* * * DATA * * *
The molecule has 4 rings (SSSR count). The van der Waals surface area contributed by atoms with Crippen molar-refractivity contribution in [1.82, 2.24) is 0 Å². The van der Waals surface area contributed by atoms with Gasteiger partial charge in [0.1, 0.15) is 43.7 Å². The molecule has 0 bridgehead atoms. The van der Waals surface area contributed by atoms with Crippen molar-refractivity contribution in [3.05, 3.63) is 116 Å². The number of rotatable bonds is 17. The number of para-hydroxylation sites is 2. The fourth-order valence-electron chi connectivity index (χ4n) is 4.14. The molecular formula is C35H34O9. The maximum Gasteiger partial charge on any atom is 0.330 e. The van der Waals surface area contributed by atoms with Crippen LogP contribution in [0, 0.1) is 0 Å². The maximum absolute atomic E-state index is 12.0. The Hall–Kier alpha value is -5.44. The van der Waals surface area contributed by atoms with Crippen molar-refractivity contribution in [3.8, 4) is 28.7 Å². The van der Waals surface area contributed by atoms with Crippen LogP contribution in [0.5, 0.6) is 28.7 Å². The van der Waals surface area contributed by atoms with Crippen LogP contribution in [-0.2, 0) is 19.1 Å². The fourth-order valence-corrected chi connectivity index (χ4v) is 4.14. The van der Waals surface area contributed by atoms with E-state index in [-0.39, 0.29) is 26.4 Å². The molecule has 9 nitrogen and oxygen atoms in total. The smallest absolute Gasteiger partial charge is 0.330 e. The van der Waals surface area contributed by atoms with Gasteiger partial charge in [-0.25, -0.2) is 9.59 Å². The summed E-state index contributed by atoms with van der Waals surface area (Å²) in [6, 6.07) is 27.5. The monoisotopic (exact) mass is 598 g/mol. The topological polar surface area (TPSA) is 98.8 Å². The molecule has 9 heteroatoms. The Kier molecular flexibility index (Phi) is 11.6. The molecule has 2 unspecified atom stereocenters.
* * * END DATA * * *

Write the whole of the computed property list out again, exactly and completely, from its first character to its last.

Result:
The molecule has 4 rings (SSSR count). The van der Waals surface area contributed by atoms with Crippen molar-refractivity contribution in [1.82, 2.24) is 0 Å². The van der Waals surface area contributed by atoms with Gasteiger partial charge in [0.1, 0.15) is 43.7 Å². The molecule has 0 bridgehead atoms. The van der Waals surface area contributed by atoms with Crippen molar-refractivity contribution in [3.05, 3.63) is 116 Å². The number of rotatable bonds is 17. The number of para-hydroxylation sites is 2. The fourth-order valence-electron chi connectivity index (χ4n) is 4.14. The molecular formula is C35H34O9. The maximum Gasteiger partial charge on any atom is 0.330 e. The van der Waals surface area contributed by atoms with Crippen LogP contribution in [0, 0.1) is 0 Å². The maximum absolute atomic E-state index is 12.0. The Hall–Kier alpha value is -5.44. The van der Waals surface area contributed by atoms with Crippen molar-refractivity contribution in [3.8, 4) is 28.7 Å². The van der Waals surface area contributed by atoms with Crippen LogP contribution in [0.5, 0.6) is 28.7 Å². The van der Waals surface area contributed by atoms with Crippen LogP contribution in [-0.2, 0) is 19.1 Å². The fourth-order valence-corrected chi connectivity index (χ4v) is 4.14. The van der Waals surface area contributed by atoms with E-state index in [-0.39, 0.29) is 26.4 Å². The molecule has 9 nitrogen and oxygen atoms in total. The smallest absolute Gasteiger partial charge is 0.330 e. The van der Waals surface area contributed by atoms with Gasteiger partial charge in [-0.25, -0.2) is 9.59 Å². The summed E-state index contributed by atoms with van der Waals surface area (Å²) in [6, 6.07) is 27.5. The monoisotopic (exact) mass is 598 g/mol. The topological polar surface area (TPSA) is 98.8 Å². The molecule has 9 heteroatoms. The Kier molecular flexibility index (Phi) is 11.6. The molecule has 2 unspecified atom stereocenters.